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Title: High‐Pressure Phase Stability and Thermoelastic Properties of Iron Carbonitrides and Nitrogen in the Deep Earth

Iron‐dominant metallic phases are likely the primary hosts for nitrogen in the reduced deep Earth, hence the storage of nitrogen in the lower mantle and the core is governed by the behavior of the Fe‐N‐C system at high temperatures and pressures. In this study, phase transitions and thermoelastic properties of iron carbonitrides were investigated at high pressure‐temperature conditions by diamond anvil cell experiments and first‐principles calculations. Experimental data revealed no phase transition inε‐type Fe4(N0.6C0.4) or Fe7(N0.75C0.25)3up to 60 GPa at room temperature. At high temperature, Fe7(N0.75C0.25)3transforms into the Fe3C‐type phase at ∼27 GPa, and then into the Fe7C3‐type phase at ∼45 GPa, which is also corroborated by our theoretical calculations. We found that the phase stability of iron carbonitrides mainly depends on the N/C ratio, and the elastic properties of iron carbonitrides are dominantly affected by the Fe/(N+C) ratio. Iron carbonitrides with diverse structures may be the main host for nitrogen in the deep mantle. Some iron carbonitride inclusions in lower mantle diamonds could be the residue of the primordial mantle or originate from subducted nitrogen‐bearing materials, rather than iron‐enriched phases of the outer core. In addition, our experiments confirmed the existence of Fe7C3‐type Fe7C3‐Fe7N3solid solutions above 40 GPa. Fe7C3‐type Fe7(C, N)3has comparable density and thermoelastic properties to its isostructural endmembers and may be a promising candidate constituent of the Earth's inner core.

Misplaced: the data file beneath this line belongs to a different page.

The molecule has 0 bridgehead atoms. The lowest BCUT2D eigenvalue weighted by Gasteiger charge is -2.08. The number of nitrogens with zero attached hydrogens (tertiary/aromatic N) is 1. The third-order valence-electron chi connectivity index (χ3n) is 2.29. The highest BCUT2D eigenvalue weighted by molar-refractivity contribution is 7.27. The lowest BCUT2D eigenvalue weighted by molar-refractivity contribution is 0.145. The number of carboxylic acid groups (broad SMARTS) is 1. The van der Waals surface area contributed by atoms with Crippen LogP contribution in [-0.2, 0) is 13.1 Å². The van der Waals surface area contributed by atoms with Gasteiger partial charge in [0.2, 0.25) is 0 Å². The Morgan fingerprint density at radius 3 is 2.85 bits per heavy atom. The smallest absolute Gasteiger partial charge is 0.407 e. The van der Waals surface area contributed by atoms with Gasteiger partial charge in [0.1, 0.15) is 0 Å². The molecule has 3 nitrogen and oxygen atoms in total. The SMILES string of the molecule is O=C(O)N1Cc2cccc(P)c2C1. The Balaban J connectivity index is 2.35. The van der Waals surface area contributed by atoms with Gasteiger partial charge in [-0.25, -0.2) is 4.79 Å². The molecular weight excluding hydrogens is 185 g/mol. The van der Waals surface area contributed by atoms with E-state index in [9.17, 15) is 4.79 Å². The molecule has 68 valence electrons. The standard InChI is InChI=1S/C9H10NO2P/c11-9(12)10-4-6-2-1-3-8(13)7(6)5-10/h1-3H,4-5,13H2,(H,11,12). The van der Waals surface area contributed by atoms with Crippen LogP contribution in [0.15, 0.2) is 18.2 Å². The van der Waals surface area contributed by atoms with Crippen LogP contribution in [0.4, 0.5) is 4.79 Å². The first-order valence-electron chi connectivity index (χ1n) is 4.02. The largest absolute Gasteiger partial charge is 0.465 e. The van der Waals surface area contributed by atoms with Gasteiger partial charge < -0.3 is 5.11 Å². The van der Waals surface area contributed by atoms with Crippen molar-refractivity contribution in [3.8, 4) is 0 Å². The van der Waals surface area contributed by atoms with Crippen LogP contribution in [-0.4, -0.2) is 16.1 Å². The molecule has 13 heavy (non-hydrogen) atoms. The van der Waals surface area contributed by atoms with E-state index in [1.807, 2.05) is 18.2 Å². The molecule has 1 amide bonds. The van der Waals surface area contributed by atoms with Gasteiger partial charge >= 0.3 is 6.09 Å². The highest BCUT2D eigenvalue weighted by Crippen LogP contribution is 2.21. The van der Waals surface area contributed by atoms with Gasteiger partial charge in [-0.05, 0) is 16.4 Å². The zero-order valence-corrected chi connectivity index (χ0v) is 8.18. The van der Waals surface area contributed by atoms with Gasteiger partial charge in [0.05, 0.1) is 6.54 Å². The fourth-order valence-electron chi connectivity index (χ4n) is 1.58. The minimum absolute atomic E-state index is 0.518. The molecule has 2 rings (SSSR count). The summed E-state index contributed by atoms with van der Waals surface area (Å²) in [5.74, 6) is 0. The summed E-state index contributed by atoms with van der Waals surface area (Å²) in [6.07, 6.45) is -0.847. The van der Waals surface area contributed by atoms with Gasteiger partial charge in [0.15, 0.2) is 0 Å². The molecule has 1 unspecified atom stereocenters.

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DOI PREFIX: 10.1029
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Journal Name:
Journal of Geophysical Research: Solid Earth
Medium: X
Sponsoring Org:
National Science Foundation
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